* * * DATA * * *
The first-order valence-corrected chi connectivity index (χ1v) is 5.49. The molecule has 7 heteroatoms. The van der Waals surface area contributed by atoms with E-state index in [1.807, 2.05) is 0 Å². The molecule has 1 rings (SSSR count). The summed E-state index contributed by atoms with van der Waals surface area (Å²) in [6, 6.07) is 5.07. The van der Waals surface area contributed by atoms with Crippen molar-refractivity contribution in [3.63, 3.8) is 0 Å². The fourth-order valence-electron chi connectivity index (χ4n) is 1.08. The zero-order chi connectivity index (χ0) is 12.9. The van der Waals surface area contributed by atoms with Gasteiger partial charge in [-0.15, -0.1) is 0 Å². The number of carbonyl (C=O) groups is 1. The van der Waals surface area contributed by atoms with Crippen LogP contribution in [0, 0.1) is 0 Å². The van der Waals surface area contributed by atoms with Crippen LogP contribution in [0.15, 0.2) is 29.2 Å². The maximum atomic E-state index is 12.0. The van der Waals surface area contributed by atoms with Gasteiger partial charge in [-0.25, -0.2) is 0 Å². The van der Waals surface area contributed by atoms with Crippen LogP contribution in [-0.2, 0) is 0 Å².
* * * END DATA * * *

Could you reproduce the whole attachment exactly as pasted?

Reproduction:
The first-order valence-corrected chi connectivity index (χ1v) is 5.49. The molecule has 7 heteroatoms. The van der Waals surface area contributed by atoms with E-state index in [1.807, 2.05) is 0 Å². The molecule has 1 rings (SSSR count). The summed E-state index contributed by atoms with van der Waals surface area (Å²) in [6, 6.07) is 5.07. The van der Waals surface area contributed by atoms with Crippen molar-refractivity contribution in [3.63, 3.8) is 0 Å². The fourth-order valence-electron chi connectivity index (χ4n) is 1.08. The zero-order chi connectivity index (χ0) is 12.9. The van der Waals surface area contributed by atoms with Gasteiger partial charge in [-0.15, -0.1) is 0 Å². The number of carbonyl (C=O) groups is 1. The van der Waals surface area contributed by atoms with Crippen LogP contribution in [0, 0.1) is 0 Å². The van der Waals surface area contributed by atoms with Crippen LogP contribution in [0.15, 0.2) is 29.2 Å². The maximum atomic E-state index is 12.0. The van der Waals surface area contributed by atoms with Gasteiger partial charge in [-0.25, -0.2) is 0 Å². The van der Waals surface area contributed by atoms with Crippen LogP contribution in [-0.2, 0) is 0 Å².